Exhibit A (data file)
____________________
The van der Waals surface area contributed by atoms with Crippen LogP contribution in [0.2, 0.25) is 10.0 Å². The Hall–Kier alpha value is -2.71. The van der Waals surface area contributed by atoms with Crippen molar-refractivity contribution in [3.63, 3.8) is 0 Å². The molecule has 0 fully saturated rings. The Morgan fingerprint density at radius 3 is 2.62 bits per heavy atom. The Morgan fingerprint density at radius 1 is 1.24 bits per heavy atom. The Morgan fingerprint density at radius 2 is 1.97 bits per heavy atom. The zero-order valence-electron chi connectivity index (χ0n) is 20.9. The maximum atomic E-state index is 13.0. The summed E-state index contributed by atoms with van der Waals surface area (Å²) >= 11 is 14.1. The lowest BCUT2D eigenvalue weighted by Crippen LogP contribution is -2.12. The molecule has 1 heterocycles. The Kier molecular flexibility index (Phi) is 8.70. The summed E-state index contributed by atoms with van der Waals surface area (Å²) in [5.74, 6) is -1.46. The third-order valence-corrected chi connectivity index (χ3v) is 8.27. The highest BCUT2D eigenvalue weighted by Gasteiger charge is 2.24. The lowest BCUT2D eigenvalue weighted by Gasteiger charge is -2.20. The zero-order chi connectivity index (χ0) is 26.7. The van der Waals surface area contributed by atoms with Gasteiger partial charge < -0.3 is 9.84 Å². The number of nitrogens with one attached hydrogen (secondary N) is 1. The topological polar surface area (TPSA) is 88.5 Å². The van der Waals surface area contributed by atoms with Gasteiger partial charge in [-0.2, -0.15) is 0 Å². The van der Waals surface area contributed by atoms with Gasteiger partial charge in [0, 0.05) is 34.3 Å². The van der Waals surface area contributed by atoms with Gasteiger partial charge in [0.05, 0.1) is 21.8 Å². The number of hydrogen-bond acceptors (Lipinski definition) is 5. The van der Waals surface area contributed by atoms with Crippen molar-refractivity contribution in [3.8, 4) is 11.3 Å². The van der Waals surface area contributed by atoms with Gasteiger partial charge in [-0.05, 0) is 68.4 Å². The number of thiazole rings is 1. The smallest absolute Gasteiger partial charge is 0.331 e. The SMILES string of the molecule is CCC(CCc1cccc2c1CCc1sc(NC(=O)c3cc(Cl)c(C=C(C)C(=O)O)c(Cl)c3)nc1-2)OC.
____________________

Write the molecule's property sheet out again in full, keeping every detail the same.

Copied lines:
The van der Waals surface area contributed by atoms with Crippen LogP contribution in [0.2, 0.25) is 10.0 Å². The Hall–Kier alpha value is -2.71. The van der Waals surface area contributed by atoms with Crippen molar-refractivity contribution in [3.63, 3.8) is 0 Å². The molecule has 0 fully saturated rings. The Morgan fingerprint density at radius 3 is 2.62 bits per heavy atom. The Morgan fingerprint density at radius 1 is 1.24 bits per heavy atom. The Morgan fingerprint density at radius 2 is 1.97 bits per heavy atom. The zero-order valence-electron chi connectivity index (χ0n) is 20.9. The maximum atomic E-state index is 13.0. The summed E-state index contributed by atoms with van der Waals surface area (Å²) >= 11 is 14.1. The lowest BCUT2D eigenvalue weighted by Crippen LogP contribution is -2.12. The molecule has 1 heterocycles. The Kier molecular flexibility index (Phi) is 8.70. The summed E-state index contributed by atoms with van der Waals surface area (Å²) in [5.74, 6) is -1.46. The third-order valence-corrected chi connectivity index (χ3v) is 8.27. The highest BCUT2D eigenvalue weighted by Gasteiger charge is 2.24. The lowest BCUT2D eigenvalue weighted by Gasteiger charge is -2.20. The zero-order chi connectivity index (χ0) is 26.7. The van der Waals surface area contributed by atoms with Gasteiger partial charge < -0.3 is 9.84 Å². The number of nitrogens with one attached hydrogen (secondary N) is 1. The topological polar surface area (TPSA) is 88.5 Å². The van der Waals surface area contributed by atoms with Gasteiger partial charge in [-0.2, -0.15) is 0 Å². The van der Waals surface area contributed by atoms with Gasteiger partial charge in [0, 0.05) is 34.3 Å². The van der Waals surface area contributed by atoms with Gasteiger partial charge in [0.05, 0.1) is 21.8 Å². The number of hydrogen-bond acceptors (Lipinski definition) is 5. The van der Waals surface area contributed by atoms with Crippen molar-refractivity contribution in [3.8, 4) is 11.3 Å². The van der Waals surface area contributed by atoms with Gasteiger partial charge in [-0.05, 0) is 68.4 Å². The number of thiazole rings is 1. The smallest absolute Gasteiger partial charge is 0.331 e. The SMILES string of the molecule is CCC(CCc1cccc2c1CCc1sc(NC(=O)c3cc(Cl)c(C=C(C)C(=O)O)c(Cl)c3)nc1-2)OC.